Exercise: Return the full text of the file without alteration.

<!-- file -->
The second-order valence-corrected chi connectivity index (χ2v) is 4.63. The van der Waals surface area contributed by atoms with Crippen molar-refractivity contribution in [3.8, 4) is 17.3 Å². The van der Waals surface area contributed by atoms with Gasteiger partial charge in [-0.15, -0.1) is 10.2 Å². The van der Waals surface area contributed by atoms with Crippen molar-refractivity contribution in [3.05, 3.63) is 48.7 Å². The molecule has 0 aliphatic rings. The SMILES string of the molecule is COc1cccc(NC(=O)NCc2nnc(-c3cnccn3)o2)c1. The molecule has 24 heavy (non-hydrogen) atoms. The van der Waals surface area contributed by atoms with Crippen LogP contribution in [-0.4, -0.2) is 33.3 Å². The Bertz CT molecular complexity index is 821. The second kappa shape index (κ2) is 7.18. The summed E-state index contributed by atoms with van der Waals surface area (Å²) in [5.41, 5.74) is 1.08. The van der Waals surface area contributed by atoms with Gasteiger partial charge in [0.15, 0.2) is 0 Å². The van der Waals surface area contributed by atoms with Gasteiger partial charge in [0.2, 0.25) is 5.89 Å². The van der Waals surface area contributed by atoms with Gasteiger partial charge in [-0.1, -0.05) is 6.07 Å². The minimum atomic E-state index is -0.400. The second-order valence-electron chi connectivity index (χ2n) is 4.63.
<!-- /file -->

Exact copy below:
The second-order valence-corrected chi connectivity index (χ2v) is 4.63. The van der Waals surface area contributed by atoms with Crippen molar-refractivity contribution in [3.8, 4) is 17.3 Å². The van der Waals surface area contributed by atoms with Gasteiger partial charge in [-0.15, -0.1) is 10.2 Å². The van der Waals surface area contributed by atoms with Crippen molar-refractivity contribution in [3.05, 3.63) is 48.7 Å². The molecule has 0 aliphatic rings. The SMILES string of the molecule is COc1cccc(NC(=O)NCc2nnc(-c3cnccn3)o2)c1. The molecule has 24 heavy (non-hydrogen) atoms. The van der Waals surface area contributed by atoms with Crippen LogP contribution in [-0.4, -0.2) is 33.3 Å². The Bertz CT molecular complexity index is 821. The second kappa shape index (κ2) is 7.18. The summed E-state index contributed by atoms with van der Waals surface area (Å²) in [5.41, 5.74) is 1.08. The van der Waals surface area contributed by atoms with Gasteiger partial charge in [0.15, 0.2) is 0 Å². The van der Waals surface area contributed by atoms with Gasteiger partial charge in [0.2, 0.25) is 5.89 Å². The van der Waals surface area contributed by atoms with Gasteiger partial charge in [-0.1, -0.05) is 6.07 Å². The minimum atomic E-state index is -0.400. The second-order valence-electron chi connectivity index (χ2n) is 4.63.